I had planned to keep my first “proper” post fairly lighthearted so as not to scare you all away from the outset. But I guess the whole point of a personal blog is to write about the stuff that’s going on for me right now, so instead of some running chat or my top 10 favourite porridge toppings (don’t worry, those will come!) we’re jumping straight in and talking about anxiety. More specifically, a weird feeling that has crept up on me this week of being afraid of lockdown ending.
I mean, I’m not entirely sure I even know where to start with this one, and my initial reaction was “what is wrong with you?!” But I suspect I’m not the only one feeling this way, and I think there are some good lessons to be learned here, so bear with me…
Let me start by saying that I definitely don’t want to spend the rest of my life in lockdown. Of course I don’t want us all to be dealing with this terrible virus situation forever. I want to visit my family, and sit in someone’s garden, and drink beer in the sunshine. I want to give my running buddy a huge hug and then chat our way round 10 miles on a Saturday morning. I want to go flat hunting and finally move in with my boyfriend.
But on the flipside – I know how to do this weird version of life that we’re currently doing. The first week was stressful, but then I gradually found a routine. I joined some online fitness classes, figured out the best time of day to get outdoors without dodging a thousand other people, found a way to structure my workload, and set aside time to bake and read. I get out my journal on a Sunday and make a rough timetable for my week (which I don’t rigorously stick to – more on that later!), but the point is that I pretty much know how my week will look.
So when rumblings started in the news about restrictions changing, my all-time number one source of anxiety made an appearance – uncertainty. As you can probably tell already, I am a planner. I invariably sleep better at night if I know I’ve organised my life and thoughts a little bit. I wouldn’t say I’m resistant to change, but I do like to know when and how it’s going to happen. Unfortunately, life in the outside world just isn’t as “plannable” as life at home, and now I need to get my head around that all over again.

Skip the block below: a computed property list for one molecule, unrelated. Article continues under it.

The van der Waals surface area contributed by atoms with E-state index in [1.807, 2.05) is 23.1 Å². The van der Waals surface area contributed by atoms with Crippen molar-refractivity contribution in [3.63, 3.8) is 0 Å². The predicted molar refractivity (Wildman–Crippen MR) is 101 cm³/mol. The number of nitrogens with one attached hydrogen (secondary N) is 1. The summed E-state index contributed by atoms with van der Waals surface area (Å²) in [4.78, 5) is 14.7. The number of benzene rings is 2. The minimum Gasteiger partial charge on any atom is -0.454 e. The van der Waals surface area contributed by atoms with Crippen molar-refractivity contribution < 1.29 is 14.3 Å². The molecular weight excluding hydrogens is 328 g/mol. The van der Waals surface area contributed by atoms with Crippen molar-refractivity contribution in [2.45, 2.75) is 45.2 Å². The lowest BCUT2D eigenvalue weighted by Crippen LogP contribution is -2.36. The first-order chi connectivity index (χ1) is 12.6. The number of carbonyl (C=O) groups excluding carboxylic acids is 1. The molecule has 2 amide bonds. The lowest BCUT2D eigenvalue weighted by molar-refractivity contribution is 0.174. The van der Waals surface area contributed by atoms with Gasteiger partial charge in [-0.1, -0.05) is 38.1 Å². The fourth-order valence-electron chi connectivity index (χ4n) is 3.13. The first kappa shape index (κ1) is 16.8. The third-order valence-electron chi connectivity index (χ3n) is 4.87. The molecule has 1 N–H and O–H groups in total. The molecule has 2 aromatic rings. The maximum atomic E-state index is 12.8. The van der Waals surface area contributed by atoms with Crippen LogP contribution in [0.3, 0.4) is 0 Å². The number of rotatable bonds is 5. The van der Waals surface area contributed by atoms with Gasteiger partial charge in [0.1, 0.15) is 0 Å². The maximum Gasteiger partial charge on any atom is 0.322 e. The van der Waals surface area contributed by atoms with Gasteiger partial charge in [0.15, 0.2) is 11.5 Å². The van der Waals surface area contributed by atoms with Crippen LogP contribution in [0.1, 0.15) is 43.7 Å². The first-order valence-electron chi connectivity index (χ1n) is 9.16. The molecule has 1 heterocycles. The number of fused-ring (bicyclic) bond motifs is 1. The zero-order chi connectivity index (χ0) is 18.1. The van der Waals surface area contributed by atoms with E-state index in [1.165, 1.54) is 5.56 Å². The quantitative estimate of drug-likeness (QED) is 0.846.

It took me a long time to realise that trying to manage anxiety by planning every day in detail is never going to be a success. Lockdown life has allowed me to fall into that trap a little bit, and now I need to dig myself back out. Fortunately, I have some strategies to hand to help me do this, so I thought I’d share them in case they help anyone else:
- Don’t think in “what-ifs”. If you find your mind going down that route, try to shift your focus and concentrate on what is happening in your life right now, today, this very second.
- If the endless media speculation is stressing you out, avoid it. While I wouldn’t advocate getting all your news from social media, I’m finding the daily bullet-point summaries from Simple Politics really helpful when I can’t handle anything more.
- If you must plan, keep it light. Plan your dinner so you know what ingredients to take out of the freezer, note down a couple of to-do list items. Plan just enough to have something to reach for if you’re struggling to focus, but without falling into the trap of thinking you can control every minute of your day.
In a recent episode of my favourite podcast – How To Fail with Elizabeth Day – Mo Gawdat was asked for his tips on dealing with the current uncertainty we are all facing. His response?
“Since when did you ever have certainty?”
I found this so helpful I’ve actually stuck it on a post-it note on my bedroom wall. Ultimately, I think the best way for me personally to become less anxious is by realising that the course of my life can’t really be “planned”, and by focusing my time and energy more on the here and now.
Thanks for reading 🙂 xx